We learned how to respond to active shooters in situations today, and that’s about all I can say about it. I can say that it is incredibly empowering to have done this training, and I’m seriously grateful that it was available and required for us to do.
It got me thinking about how to respond versus react in all life situations. How can I remember to shift to RESPOND vs REACT when working with a student that has behavior problems and keeps making the same mistakes? Or when a student isn’t listening? Or when my dog eats the cat poop again like it’s candy?
It’s a pretty interesting connection to make, the idea that to be prepared means that you have a set of skills and experiences that help you with the scenario…and also that you have to use your decision making and clear headedness in the moment. It’s not something to use just in emergency situations. This concept of respond vs. react is a life skill. Many people in “regular life” don’t talk about being prepared, but boy howdy, it sure helps. It helps to have a toolbox of appropriate responses at the ready instead of being surprised by a situation and having to just react.
What would you do here?
- Your child has a backpack full of homework that is two-three weeks old.
- Your dog runs away habitually when there is a thunderstorm.
- Your partner picks their teeth while watching TV.
- Your student lies about hitting someone in class.
- Someone steals the cans and bottles you’re collecting for deposits.
- Your electricity gets shut off.
How do you respond vs. react to these kinds of scenarios? How could you prepare for them by having a plan vs. just winging it every day? How would you change your actions and set things up so that these things didn’t happen?
I’m not here to give you the answers, as any quality teacher or mentor would never just give you the answers. I’m here to challenge you by sharing some stuff. It’s my blog and I find that what I actually do here is synthesize my experiences and then share them with the world. It’s really for ME and for my love of writing that I do this. I don’t do it for notoriety. Yes, of course I enjoy it when I know that my stories help people or connect with people. But that’s just the overflow. I write about my life (and share it) as a way to understand my experiences and then it is a blessing to connect with people that connect with it.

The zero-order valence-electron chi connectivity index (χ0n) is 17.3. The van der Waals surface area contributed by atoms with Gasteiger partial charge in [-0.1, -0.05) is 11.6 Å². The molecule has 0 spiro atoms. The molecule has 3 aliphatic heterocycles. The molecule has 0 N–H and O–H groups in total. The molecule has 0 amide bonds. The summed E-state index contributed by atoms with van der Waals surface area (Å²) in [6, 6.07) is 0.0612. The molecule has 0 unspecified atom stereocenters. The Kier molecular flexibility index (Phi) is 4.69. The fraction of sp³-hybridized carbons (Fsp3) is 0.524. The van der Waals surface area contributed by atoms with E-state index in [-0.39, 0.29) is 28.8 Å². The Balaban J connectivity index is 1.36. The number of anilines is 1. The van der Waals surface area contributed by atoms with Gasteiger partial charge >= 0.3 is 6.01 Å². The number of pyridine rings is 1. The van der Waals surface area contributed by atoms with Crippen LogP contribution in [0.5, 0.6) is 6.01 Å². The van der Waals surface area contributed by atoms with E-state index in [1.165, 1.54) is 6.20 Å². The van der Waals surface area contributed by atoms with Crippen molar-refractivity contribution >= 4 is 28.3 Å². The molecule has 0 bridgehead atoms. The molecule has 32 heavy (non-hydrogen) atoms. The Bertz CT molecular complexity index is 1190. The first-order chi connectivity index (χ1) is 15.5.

One interesting result of having spent now 8 hours in “intruder training” is that I really think everyone should make it a habit to be aware of their surroundings at all times, without making themselves feel anxious and skittish. It’s just smart, no matter where you live or where you work. Everyone I know that is military/police/fire/EMT/Paramedic and many social services workers know how to do this due to job training. But for the bulk of us…let me put it to you like this, in teacher language:
When I taught preschool I was constantly and I mean CONSTANTLY counting children. I had a continuous habit and practice of making sure I knew where the children were at all times. It’s a little less like that in 3rd grade, and more like that in Kindergarten. In preschool, counting children is necessary and definite. This habit of counting kids is the same thing as being aware of surroundings. All you need to do to be prepared is just pay more attention. Scan often. If something is off-YOU ARE RIGHT.
I think for me, some of this comes naturally because I have ADHD and I’m literally always paying attention to everything. I know if I see someone that is off on school grounds, or if someone is acting weird at the grocery store. I notice when 3 white vans line up at a red light on a big street with many lanes. It always causes me to look around even more. Things that are oddly out of the ordinary ARE. What will you do to react vs. respond? I’m not here trying to scare people. But knowing what you might do to respond in any situation vs. just winging it is a a great practice.
Additionally, some of this makes me feel almost meditative.
To have tools and skills at the ready but also knowing “I don’t know what will happen, but I have some ideas of what I’d do,” well, that’s what most trained first responders know. They have skills to respond, but they know that every situation is different.
It’s almost a mindful practice, to have a set of responses you’d try and then knowing that with this preparedness comes the very real understanding that you have to be ready for anything, and likely, you will be surprised and have to “think on your feet.”
All of this training gives me a major intellectual and curiosity filled outlook. I came home and thought-“Yes, Jen, you need to lock the trailer at night. You keep it locked at all times when you’re not here, but at night you’ve been leaving it open for nighttime potty breaks. That’s not the smartest thing to do.”
So I’m going to lock my trailer. And I always pay attention to what’s going on in my neighborhood.
And the combination of knowing what I’d do to “get out” if I needed to here in my house vs. having no clue makes me feel safer.
What makes you feel safer and more prepared? What can you do on your OWN to make yourself feel more secure in your living and work situations?